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Norway’s new design palace

How can one take an existing brick structure with great character which was built in stages between 1898-1948, and transform it into a showcase of contemporary design? That was the challenge faced by Jensen & Skodvin Arkitektkontor, when they were given the task of converting and refurbishing a listed historical building into the new Norwegian Center for Design and Architecture.

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Before it was reborn as a modern design palace, the structure on the shore of the Aker River at Hausmanns gate 16 had served as Oslo’s first electrical power and transformer station. The new home for the two organizations Norsk Form and Norsk Deisignråd opened its doors in February.
“What was important to the architects was keeping traces of the past. That meant that they couldn’t simply create a white cube showroom, which is the usual way to show art or design,” says Pia Bodahl of Norsk Form.
Instead, the ingenious architects worked like urban archaeologists, peeling away more layers on the walls using various cleaning techniques. All traces of former doors and windows were kept.
In the main exhibition hall (500 square meters with an impressive 12 meters of headroom), one can see original light-yellow tiles and decorative patterned masonry, which was presumably created over a century ago. Evidence of previous years of usage has been preserved and revealed, rather than concealed.
The conference area is located on a mezzanine overlooking the exhibition hall, and framed by colorful glass panels. In the area reserved for staff, built in an “open office” style, bookshelves and desks are made of bended steel plates in keeping with the industrial past of the building.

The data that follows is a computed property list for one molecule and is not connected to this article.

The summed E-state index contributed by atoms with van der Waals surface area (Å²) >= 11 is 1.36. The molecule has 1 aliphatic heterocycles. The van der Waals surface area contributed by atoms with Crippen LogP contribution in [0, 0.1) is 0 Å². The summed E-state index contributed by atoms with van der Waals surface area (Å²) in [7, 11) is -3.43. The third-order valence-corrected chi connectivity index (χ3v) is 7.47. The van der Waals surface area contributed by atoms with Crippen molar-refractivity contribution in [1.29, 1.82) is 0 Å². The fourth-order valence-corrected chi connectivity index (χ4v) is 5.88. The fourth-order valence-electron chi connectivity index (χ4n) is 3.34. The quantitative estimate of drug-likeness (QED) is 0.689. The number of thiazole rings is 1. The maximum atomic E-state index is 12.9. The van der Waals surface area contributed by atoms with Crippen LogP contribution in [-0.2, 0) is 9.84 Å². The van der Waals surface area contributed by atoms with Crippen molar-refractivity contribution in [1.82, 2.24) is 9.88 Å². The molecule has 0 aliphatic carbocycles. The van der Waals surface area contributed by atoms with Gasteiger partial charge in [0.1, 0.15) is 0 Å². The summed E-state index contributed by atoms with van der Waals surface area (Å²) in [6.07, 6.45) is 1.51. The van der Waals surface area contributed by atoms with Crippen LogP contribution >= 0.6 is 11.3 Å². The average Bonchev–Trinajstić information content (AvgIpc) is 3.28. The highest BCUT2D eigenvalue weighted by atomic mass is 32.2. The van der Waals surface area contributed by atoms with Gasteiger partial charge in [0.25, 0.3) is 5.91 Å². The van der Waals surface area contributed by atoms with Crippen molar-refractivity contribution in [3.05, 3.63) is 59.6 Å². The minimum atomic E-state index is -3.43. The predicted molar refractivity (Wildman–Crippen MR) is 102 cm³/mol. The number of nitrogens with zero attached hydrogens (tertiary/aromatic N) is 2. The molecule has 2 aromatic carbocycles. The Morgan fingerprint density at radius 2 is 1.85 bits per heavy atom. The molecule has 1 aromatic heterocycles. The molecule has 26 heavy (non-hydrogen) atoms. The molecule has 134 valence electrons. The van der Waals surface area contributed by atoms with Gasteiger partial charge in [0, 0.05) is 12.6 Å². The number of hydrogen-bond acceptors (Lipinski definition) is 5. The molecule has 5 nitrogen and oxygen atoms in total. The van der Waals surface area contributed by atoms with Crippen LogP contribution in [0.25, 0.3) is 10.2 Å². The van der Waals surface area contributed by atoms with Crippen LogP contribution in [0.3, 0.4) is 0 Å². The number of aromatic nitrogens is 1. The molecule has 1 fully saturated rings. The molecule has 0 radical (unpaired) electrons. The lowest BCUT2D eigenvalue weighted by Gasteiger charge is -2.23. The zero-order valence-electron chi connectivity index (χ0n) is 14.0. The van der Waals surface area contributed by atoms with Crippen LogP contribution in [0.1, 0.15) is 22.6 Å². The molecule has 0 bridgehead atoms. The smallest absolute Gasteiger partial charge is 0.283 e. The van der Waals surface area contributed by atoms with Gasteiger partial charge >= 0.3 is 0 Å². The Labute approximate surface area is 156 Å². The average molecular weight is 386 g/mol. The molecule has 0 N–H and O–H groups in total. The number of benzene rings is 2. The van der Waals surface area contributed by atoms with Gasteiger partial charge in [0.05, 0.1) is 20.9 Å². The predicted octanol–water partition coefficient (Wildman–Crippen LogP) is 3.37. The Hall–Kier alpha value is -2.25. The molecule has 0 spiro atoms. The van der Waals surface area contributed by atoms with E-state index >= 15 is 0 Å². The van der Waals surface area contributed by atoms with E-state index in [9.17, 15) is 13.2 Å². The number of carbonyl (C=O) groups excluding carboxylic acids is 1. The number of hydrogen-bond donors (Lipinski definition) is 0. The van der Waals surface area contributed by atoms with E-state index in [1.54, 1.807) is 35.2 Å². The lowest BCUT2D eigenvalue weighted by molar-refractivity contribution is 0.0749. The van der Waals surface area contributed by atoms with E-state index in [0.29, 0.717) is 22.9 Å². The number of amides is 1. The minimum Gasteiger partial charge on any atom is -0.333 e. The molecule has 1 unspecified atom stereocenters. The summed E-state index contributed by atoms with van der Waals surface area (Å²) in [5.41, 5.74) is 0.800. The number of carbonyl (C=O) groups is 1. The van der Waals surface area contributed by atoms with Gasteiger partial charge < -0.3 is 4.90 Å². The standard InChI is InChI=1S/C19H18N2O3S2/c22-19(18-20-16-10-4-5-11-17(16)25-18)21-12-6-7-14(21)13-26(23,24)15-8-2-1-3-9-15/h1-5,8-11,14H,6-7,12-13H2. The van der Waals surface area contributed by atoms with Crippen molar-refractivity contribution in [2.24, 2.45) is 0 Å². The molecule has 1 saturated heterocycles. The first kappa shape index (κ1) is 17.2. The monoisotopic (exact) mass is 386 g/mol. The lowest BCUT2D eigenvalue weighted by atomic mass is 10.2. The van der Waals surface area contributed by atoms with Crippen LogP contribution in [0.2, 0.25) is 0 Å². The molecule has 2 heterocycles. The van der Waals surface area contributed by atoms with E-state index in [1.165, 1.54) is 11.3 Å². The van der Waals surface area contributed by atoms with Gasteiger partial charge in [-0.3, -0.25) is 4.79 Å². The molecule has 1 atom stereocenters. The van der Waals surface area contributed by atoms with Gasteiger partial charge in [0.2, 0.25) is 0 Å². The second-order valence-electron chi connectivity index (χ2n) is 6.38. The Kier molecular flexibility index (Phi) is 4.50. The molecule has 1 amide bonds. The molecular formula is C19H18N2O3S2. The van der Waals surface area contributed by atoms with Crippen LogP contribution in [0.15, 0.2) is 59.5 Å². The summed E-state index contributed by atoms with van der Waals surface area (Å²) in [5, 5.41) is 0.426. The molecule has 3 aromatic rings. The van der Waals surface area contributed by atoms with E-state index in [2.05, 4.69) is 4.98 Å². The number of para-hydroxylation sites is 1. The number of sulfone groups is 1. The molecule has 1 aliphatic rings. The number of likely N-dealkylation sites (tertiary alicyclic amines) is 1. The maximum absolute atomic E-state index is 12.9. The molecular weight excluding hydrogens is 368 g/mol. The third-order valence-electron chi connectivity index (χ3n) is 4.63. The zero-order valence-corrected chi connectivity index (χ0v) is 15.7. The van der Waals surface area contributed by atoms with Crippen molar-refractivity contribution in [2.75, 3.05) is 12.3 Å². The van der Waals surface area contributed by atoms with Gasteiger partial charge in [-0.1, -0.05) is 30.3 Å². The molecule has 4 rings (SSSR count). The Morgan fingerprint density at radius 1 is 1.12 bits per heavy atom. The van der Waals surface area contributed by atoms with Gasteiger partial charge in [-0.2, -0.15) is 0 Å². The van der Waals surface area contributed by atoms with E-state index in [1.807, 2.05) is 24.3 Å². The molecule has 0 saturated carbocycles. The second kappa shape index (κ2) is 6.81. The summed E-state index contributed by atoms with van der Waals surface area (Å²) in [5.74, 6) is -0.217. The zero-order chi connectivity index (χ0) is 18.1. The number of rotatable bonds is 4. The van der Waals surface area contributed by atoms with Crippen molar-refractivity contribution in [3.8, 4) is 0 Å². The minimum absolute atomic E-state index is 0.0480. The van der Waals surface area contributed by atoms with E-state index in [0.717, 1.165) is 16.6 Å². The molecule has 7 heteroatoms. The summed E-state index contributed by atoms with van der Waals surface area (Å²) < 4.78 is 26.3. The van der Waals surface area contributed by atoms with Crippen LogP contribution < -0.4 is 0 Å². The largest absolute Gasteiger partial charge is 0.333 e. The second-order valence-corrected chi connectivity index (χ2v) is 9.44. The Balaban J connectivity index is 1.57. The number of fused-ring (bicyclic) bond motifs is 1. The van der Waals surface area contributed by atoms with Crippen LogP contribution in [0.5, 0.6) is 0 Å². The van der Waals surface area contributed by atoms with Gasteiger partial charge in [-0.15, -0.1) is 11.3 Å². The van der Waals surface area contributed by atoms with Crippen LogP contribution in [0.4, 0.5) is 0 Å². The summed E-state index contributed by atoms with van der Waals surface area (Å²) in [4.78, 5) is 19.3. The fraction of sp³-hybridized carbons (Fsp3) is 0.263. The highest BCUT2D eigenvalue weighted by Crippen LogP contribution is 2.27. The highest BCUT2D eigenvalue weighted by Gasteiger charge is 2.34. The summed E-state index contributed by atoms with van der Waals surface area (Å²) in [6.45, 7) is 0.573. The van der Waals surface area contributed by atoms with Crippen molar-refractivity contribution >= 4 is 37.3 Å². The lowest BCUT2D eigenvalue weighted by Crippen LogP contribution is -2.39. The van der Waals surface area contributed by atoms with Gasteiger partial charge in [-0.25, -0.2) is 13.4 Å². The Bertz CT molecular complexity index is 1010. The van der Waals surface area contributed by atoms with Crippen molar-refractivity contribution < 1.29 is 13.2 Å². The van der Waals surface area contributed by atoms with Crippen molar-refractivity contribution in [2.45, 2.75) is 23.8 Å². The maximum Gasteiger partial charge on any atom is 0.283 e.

The lavatory walls are also special. To save space, the walls are made of rolled and sexily curved steel. The curved walls are made possible by using new computer technology, which allowed digital drawings to be directly transferred to the roll.
When Nordic Reach paid a visit to the design and architecture center shortly after the opening, workmen were still hammering away at the building’s café and gift store. Those parts of the building had yet to be completed, but the first exhibit called “Extreme North” was already in place.
The exhibit consisted of twelve scenes from the outer edge of Europe, corresponding to the twelve months of the year, and stressed the connection between Norway’s extreme climate and the products and architecture, which has been developed here.
It is was an ambitious and visionary exhibit (with bilingual catalogue in Norwegian and English), and an auspicious start for the Norwegian Center for Design and Architecture. For more info, see:
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